As a result, Figure 2 shows a proliferation of interface vulnerabilities. Not only that, if all of these systems need to interoperate seamlessly then almost by definition they should be at the same security level. However, that may mean a Consumer element needing to have the same security as a Healthcare element, or a Transportation element for example. That may add a lot of unnecessary cost or even not be commercially viable. These are the more complex sets of issues that IoT security needs to resolve.

Although this example incorporates using solutions and data streams from different sectors, this is really to emphasise the issues that need to be resolved for the IoT concept to catch hold in the market. These are by no means limited to that sort of diversity though. The market for connected devices has developed from the ground up taking into account the connectivity requirements for each type of device independently. As a result, a solution for a connected truck for example – most often for a fleet management application – is unlikely to have much in common with a connected car solution – which may be for car telematics or in-car entertainment. Although these are both within the Transportation sector, bringing these types of solutions together so they can interoperate or interact with yet another application is likely to introduce just as many security vulnerabilities.

Why is this an Enabler?

Security vulnerabilities are now just part of the modern connectivity landscape. If nothing was connected, such vulnerabilities would of course not exist in the form they do. However, if nothing was connected then all the other problems associated with higher costs, lower productivity and so forth that M2M and IoT solutions seek to resolve would remain apparent.

Companies and individuals choose to be connected because they see enormous benefits. So dealing with security vulnerabilities is simply part of the technical specification that needs to be designed to make the application actually work. By the same token, investing in additional security capabilities beyond a minimal specification may mean the overall solution can offer greater flexibility in its use. In other words, it adds value over and above the minimal offering. Viewed this way, IoT security is really just one of the essential building block for creating IoT solutions and can no more be left out than any other essential building block.

Not only is IoT security then an enabler of new solutions not previously possible to offer, it also provides a means to differentiate an offering in the market in ways that may well be seen to add value. Taken overall, this is a considerably more optimistic way to view the IoT security need than simply aiming to minimise the cost.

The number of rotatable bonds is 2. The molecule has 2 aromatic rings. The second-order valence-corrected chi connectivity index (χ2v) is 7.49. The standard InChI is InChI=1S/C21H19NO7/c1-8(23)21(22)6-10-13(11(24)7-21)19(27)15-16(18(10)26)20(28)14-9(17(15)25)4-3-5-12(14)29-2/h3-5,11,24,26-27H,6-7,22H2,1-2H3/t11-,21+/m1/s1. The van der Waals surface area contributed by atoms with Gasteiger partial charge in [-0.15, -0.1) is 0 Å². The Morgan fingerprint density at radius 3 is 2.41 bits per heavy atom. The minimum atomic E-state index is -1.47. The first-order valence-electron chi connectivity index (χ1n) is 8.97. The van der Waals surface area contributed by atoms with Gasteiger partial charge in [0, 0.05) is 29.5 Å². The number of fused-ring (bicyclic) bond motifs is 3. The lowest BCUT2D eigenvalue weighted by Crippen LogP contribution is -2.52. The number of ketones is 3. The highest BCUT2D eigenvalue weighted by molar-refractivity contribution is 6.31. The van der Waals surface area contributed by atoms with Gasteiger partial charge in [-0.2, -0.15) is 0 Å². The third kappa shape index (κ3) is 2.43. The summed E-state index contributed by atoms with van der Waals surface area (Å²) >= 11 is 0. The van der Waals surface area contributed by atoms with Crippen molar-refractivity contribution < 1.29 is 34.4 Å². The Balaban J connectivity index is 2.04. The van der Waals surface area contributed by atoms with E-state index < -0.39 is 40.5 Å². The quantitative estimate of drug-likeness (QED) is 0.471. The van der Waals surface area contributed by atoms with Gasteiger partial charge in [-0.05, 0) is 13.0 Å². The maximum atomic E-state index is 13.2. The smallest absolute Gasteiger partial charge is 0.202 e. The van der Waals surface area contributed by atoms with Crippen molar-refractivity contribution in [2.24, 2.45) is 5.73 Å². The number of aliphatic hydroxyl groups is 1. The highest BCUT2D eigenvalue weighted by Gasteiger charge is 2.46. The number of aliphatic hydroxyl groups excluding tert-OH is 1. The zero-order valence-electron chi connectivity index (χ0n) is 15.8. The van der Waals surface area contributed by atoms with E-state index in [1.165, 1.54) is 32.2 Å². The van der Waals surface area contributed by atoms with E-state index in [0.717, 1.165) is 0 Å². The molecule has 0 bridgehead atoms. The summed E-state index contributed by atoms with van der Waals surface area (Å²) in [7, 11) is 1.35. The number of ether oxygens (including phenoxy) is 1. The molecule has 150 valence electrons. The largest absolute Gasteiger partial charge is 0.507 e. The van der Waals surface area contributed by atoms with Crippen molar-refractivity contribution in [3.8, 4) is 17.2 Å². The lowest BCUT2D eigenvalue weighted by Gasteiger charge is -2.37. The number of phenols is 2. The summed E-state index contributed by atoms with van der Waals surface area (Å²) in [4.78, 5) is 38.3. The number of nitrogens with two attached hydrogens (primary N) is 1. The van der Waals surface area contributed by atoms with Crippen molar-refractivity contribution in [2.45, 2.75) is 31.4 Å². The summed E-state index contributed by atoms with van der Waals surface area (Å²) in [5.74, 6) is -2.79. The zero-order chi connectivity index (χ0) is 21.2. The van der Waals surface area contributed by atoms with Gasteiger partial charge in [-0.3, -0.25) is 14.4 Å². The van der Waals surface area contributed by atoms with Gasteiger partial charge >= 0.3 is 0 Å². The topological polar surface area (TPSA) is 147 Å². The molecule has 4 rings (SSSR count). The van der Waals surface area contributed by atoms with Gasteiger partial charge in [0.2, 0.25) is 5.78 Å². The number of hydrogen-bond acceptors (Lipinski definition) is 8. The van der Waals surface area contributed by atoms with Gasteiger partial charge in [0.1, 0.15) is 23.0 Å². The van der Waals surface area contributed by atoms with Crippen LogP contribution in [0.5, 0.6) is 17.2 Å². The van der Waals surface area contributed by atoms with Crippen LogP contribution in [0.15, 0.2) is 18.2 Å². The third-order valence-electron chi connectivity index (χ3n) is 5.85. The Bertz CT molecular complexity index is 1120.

Getting real about the market opportunity

Viewed this way, it is not inevitable that everything will be connected in the future. There is always a need to weigh up the risks and costs against the benefits. As a result, if the IoT market is going to develop along the lines that everyone is currently hoping, adequate IoT security is a key enabler for development of the market.

It has become fashionable to predict anything from ten to 50 billion connected devices by 2020, yet this is in no way realistic. Discounting mobile phones and general purpose devices such as PCs, tablets and Web TV from the numbers, at the end of 2015 there are considerably less than 1 billion IoT devices connected to the Internet at present. This is certainly growing rapidly, but not at rates of 50% plus per annum. The vast majority of these devices are being installed as elements of enterprise processes and operations in the B2B market. The dynamic of B2B is a consistent growth rate closer to 20-30% per annum and no higher, the reason being that each device needs resources to install it and bring it into operation. There is not enough installation resource available to install at significantly faster rates, even if enterprise business plans could justify faster purchase – which they usually cannot. There is a case for faster rates of growth in Consumer or B2C markets, but in the IoT market this type of device is not currently at high levels of connection and the numbers are unlikely to develop that quickly.

These conclusions about connected devices growth rates are important to take into account for assessing the market opportunity for IoT security. If we are content with growth rates that will deliver in the region of five billion connected devices by 2020, then this is plenty fast enough to create a substantial market while also having time to get to grips with the challenges of IoT security that still need to be resolved.